The trick is to identify these at the earliest stage. More importantly, companies needs to decide how they wish to deal with fraud.
Trade credit insurers have not been very successful in countering fraud with traditional instruments. Only a small percentage of fraud cases are detected. The majority of fraud cases remain undiscovered. One is almost always too late when discovering small fraud amounts.
Fraud can be detected retrospectively or proactively.
Retrospective detection focuses on suspected fraudulent claims. Insurers react and make system changes, often at great cost, resulting in fixing a problem long after the fraud has been committed and with a perpetrator having moved on to the next opportunity.
Proactive detection aims to identify questionable companies and to avoid insuring trade with them. Checklists are used to help increase the awareness of questionable companies. Parameters for these checklists are increasingly determined by accessing the underwriter’s Big Data or data mining.
The financial media usually gives valuable insider knowledge about companies with problems. In-depth balance sheet analysis, not ratio analysis, will help establish whether figures, the strategy and what is mentioned in the notes really connect.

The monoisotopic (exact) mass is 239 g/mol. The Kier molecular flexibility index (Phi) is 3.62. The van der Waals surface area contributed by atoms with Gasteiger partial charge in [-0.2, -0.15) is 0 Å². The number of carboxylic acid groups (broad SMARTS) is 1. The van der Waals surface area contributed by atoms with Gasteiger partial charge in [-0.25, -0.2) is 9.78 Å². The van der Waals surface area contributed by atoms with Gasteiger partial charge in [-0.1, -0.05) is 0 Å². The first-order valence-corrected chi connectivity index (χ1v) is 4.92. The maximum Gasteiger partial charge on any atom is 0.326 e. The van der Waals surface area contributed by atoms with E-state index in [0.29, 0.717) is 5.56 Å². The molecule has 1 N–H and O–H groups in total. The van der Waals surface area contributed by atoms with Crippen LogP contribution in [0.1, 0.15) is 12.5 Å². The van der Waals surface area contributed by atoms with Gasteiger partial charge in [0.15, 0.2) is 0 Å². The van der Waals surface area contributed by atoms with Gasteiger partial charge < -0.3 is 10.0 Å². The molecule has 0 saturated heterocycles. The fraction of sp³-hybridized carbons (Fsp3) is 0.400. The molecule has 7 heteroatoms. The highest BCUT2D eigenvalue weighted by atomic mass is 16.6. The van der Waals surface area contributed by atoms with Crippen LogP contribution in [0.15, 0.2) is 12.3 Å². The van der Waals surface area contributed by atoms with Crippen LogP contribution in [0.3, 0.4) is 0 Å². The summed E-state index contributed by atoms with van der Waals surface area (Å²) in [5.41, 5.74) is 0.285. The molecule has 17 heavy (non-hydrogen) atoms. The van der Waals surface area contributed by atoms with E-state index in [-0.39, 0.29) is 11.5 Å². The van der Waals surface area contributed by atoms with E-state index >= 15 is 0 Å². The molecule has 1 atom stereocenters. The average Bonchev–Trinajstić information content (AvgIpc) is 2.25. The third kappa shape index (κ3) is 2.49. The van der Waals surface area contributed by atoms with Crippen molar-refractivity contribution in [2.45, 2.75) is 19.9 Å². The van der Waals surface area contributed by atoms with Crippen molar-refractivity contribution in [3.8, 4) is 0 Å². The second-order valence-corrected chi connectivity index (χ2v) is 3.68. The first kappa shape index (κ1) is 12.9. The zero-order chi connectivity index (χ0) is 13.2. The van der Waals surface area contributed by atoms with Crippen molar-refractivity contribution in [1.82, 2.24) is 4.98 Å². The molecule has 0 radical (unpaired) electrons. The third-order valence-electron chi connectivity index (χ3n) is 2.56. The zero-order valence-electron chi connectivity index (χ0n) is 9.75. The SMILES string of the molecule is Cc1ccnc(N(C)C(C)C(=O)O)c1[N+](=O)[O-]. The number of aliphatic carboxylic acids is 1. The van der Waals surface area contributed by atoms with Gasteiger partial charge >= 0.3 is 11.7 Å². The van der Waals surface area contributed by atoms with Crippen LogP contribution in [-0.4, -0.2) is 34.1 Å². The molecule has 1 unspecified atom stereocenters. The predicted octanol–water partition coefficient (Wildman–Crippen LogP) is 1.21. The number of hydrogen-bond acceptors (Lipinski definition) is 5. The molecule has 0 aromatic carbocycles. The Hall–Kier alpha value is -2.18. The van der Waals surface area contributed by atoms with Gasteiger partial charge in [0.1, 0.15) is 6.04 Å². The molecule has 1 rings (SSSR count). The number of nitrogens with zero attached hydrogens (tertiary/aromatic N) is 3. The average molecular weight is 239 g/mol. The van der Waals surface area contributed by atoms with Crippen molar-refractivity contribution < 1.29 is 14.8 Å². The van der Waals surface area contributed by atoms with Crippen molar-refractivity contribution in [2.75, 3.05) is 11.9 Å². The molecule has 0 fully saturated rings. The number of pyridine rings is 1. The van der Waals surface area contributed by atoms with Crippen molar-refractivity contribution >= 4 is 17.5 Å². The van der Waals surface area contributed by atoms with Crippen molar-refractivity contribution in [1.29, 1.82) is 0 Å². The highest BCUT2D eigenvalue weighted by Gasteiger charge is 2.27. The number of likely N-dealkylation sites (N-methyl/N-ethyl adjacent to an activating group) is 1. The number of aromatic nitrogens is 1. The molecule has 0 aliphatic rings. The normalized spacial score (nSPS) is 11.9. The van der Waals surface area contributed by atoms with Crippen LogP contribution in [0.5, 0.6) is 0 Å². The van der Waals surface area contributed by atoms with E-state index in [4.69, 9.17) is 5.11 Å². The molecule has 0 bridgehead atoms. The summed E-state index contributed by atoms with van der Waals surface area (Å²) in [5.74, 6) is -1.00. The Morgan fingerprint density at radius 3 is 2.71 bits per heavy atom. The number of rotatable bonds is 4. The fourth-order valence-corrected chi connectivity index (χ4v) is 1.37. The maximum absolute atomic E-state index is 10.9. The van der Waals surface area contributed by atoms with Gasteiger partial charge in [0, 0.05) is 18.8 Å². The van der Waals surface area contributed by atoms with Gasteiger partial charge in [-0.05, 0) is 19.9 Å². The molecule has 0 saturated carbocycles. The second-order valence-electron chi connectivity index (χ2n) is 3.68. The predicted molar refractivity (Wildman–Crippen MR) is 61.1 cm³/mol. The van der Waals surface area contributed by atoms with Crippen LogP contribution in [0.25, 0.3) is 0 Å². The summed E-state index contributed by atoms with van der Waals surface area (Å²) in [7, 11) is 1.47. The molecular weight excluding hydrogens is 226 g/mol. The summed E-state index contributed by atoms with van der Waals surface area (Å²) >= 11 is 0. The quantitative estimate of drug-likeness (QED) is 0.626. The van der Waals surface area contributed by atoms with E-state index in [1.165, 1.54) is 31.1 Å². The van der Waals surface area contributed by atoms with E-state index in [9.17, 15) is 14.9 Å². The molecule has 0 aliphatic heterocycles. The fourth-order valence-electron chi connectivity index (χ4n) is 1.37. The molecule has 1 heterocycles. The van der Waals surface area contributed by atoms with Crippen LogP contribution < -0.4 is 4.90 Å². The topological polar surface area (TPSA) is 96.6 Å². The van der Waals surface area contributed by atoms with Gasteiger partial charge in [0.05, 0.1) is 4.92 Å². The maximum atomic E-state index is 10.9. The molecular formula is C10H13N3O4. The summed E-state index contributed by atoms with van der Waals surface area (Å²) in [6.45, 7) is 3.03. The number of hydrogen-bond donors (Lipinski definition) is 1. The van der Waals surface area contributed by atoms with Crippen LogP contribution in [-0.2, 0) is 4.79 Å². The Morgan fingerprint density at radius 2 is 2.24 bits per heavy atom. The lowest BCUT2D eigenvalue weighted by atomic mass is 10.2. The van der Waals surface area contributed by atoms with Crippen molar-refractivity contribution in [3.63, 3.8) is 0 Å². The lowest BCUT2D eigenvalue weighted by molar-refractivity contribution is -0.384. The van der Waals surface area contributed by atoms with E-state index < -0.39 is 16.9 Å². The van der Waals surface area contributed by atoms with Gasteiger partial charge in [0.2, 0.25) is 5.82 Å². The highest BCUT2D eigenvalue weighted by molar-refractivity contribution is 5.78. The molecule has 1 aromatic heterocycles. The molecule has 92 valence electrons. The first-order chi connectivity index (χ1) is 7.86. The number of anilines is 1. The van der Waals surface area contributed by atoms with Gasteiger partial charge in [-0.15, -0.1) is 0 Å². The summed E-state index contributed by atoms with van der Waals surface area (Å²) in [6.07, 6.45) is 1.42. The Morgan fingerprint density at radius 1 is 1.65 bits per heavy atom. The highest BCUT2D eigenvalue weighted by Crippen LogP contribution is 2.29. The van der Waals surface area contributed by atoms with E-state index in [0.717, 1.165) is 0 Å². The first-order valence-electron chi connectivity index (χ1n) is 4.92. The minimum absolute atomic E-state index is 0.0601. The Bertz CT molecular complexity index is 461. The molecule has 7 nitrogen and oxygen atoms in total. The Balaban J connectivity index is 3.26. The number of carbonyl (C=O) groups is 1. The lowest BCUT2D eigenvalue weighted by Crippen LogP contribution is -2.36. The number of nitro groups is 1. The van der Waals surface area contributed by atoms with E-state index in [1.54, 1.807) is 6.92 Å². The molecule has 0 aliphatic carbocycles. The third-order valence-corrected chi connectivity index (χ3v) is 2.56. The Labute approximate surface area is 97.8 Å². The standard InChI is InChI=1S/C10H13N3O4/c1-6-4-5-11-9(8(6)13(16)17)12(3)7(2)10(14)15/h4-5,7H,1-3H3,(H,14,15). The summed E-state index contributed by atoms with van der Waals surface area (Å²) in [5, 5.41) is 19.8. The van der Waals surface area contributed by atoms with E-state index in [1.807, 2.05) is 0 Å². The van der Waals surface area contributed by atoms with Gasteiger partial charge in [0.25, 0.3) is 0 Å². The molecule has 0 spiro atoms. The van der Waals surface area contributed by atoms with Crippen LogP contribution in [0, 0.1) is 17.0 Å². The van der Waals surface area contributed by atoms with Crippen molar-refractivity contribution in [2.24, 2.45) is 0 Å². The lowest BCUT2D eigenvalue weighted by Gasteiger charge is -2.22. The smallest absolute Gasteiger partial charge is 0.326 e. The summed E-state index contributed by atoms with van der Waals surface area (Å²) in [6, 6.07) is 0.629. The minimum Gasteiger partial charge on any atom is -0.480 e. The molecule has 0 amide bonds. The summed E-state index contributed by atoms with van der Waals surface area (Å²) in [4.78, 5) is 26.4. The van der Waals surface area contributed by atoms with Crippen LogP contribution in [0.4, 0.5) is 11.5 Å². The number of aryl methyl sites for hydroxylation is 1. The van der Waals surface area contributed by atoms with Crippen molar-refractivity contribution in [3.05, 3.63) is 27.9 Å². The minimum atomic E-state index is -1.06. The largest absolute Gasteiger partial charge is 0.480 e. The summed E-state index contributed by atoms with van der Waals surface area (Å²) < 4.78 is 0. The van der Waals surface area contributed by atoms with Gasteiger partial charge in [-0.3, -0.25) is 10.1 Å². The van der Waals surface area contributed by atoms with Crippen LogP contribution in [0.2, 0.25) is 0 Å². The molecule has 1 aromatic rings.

Many companies have a zero-tolerance policy towards any fraud case and vigorously pursue each and every case they detect. They blacklist fraudulent companies or individuals.
Others let the relationship with their customer determine what action to take in each fraud case.
Several companies have implemented changes in their underwriting practices to improve their fraud detection ability. These can be changes in controls in underwriting algorithms or flagging of an increase in the number of credit limit applications above a defined threshold or outside an approved period.
When it comes to data mining, the credit limit application process can be enhanced by information which indicates fraud. If certain requirements arousing suspicion are met, based on data mining findings, more information will be needed to obtain a credit limit.
A more hands-on approach in detecting and preventing fraud is applying new underwriting parameters, such as systematic scanning of ownership relations between policyholders and buyers.
Apart from fraud prevention when underwriting buyers, members of ICISA have also taken measures on the policy underwriting side. Fraud by the policyholder can be detected more easily and can largely be avoided.
For example, due diligence of recently established companies has been intensified. Underwriters are looking further into the history of the relationship between the policyholder and the buyer.
The most important way to prevent fraud is probably networking. By being in the marketplace, knowing the players and understanding the trade, underwriters become partners with a deeper understanding of when things become suspicious.
Data protection rules and anti-trust regulations do not allow associations such as ICISA to draw up or publish blacklists. However, ICISA offers a highly appreciated global platform where underwriters can network, to increase awareness of fraud, exchange best practices and learn how others detect and prevent fraud.